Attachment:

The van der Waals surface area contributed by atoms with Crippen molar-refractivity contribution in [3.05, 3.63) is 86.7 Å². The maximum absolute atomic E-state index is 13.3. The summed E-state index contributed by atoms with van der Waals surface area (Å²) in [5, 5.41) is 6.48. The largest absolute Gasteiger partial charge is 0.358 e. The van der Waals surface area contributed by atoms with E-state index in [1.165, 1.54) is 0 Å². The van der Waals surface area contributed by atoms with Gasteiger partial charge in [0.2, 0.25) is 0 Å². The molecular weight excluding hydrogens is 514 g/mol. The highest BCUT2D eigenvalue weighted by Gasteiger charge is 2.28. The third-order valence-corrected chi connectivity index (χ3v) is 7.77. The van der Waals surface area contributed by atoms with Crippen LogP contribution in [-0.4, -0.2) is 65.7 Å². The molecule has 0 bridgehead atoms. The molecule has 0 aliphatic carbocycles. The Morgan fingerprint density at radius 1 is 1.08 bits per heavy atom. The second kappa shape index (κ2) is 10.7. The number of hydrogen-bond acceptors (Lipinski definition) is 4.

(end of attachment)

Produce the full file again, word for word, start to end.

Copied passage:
The van der Waals surface area contributed by atoms with Crippen molar-refractivity contribution in [3.05, 3.63) is 86.7 Å². The maximum absolute atomic E-state index is 13.3. The summed E-state index contributed by atoms with van der Waals surface area (Å²) in [5, 5.41) is 6.48. The largest absolute Gasteiger partial charge is 0.358 e. The van der Waals surface area contributed by atoms with E-state index in [1.165, 1.54) is 0 Å². The van der Waals surface area contributed by atoms with Gasteiger partial charge in [0.2, 0.25) is 0 Å². The molecular weight excluding hydrogens is 514 g/mol. The highest BCUT2D eigenvalue weighted by Gasteiger charge is 2.28. The third-order valence-corrected chi connectivity index (χ3v) is 7.77. The van der Waals surface area contributed by atoms with Crippen LogP contribution in [-0.4, -0.2) is 65.7 Å². The molecule has 0 bridgehead atoms. The molecule has 0 aliphatic carbocycles. The Morgan fingerprint density at radius 1 is 1.08 bits per heavy atom. The second kappa shape index (κ2) is 10.7. The number of hydrogen-bond acceptors (Lipinski definition) is 4.